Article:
The well-known journalist, Seymour Hersh, has published an
article in the German newspaper Die Welt refuting President Trump's
assertions blaming the Syrians for the chemical incident at Khan Shaykhun on
April 4th. Worse, it accuses him of ignoring the intelligence that supported
the Syrian and Russian version of events. Mr. Hersh says his source is senior U.S.
The subsequent bombing of Syria (after informing them and the Russians of the target) was mostly theatrical although lauded at home. In the eyes of many, it made Trump president -- political gain trumps truth.
The episode reprises his cynicism and an ability to ride a wave, as in the notorious 'birther movement' contesting President Barack Obama's birthplace. And the same character flaw was apparent in the election as Mr. Trump shamelessly exploited a fear of the other to secure victory. The result has been a climate of hate and an exponential increase in hate crimes.
Perhaps it was the missiles to Syria with dessert for the Chinese leader; perhaps it was Mr. Trump's one-upmanship in keeping Mr. Xi Jinping and his wife waiting. Of course, the arms sales to India and the obvious partnering against China could not have helped. Whatever the reason, Mr. Modi returned home to a Chinese military attack in India's Sikkim province. Two border posts were destroyed by the Chinese.
Meanwhile, the epidemic of lynching and beatings of minorities and lower caste Hindus like Dalits continues to expand faster after the cattle slaughter restrictions imposed by the Modi government. The cow considered holy is not eaten by observant upper caste Hindus and the rules are part of an effort to impose these cultural values on Christian, Muslim and Sikh minorities also known as the Hindutva movement.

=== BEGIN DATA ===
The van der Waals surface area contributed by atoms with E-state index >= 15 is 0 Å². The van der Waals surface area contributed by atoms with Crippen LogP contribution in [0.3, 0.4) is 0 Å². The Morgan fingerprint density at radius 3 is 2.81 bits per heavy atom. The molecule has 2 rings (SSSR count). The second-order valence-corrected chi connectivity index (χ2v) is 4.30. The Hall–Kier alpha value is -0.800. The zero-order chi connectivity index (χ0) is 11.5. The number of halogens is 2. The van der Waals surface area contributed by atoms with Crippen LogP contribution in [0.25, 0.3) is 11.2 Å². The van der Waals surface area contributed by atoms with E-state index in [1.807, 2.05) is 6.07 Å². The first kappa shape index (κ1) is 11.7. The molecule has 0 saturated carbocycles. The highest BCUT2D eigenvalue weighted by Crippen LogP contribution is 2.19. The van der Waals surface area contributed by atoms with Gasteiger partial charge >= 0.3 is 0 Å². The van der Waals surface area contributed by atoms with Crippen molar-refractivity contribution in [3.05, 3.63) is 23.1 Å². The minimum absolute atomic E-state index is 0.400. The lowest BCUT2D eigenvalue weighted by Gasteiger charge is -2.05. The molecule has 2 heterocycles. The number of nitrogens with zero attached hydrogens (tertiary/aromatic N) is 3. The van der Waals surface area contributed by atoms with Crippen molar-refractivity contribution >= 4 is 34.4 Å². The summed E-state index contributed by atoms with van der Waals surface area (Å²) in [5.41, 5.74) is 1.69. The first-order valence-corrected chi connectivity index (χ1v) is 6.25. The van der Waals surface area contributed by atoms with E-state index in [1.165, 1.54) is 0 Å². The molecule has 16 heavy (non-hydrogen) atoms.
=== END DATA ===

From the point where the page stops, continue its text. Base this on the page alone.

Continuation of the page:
Mr. Modi finally decided to deliver a speech (last Wednesday) against the violence and the cow vigilantes but the genie is already out of the bottle. Barely 12 hours later on Thursday, paying no heed to Mr. Modi, cow vigilantes lynched a man in the village of Bajratar in Jharkhand. Alimuddin Ansari was a meat trader. He was attacked by a mob, dragged out of his van and killed, and his van torched. Worth noting that on Tuesday two days earlier a dairy farmer accused of killing a cow was also lynched in Jharkhand.
Needless to say, the new rules are jeopardizing the $10 billion meat industry, rendering more people jobless and worsening poverty. These cattle sale restrictions are also hurting farmers, already suffering through globalization and climate conditions, because when necessary they could sell old draft animals for slaughter through middlemen, a practice now prohibited. Their situation is so dire that more than 300,000, or over 12,000 each year, have committed suicide since agrarian 'reforms' in 1991.
Images of poverty, dirt and hatred broadcast across the world have dulled the gloss on Mr. Modi's carefully crafted picture. That and Mr. Trump's habitual falsehoods keep reminding us of how democracies falter when the demos fails to participate with careful deliberation.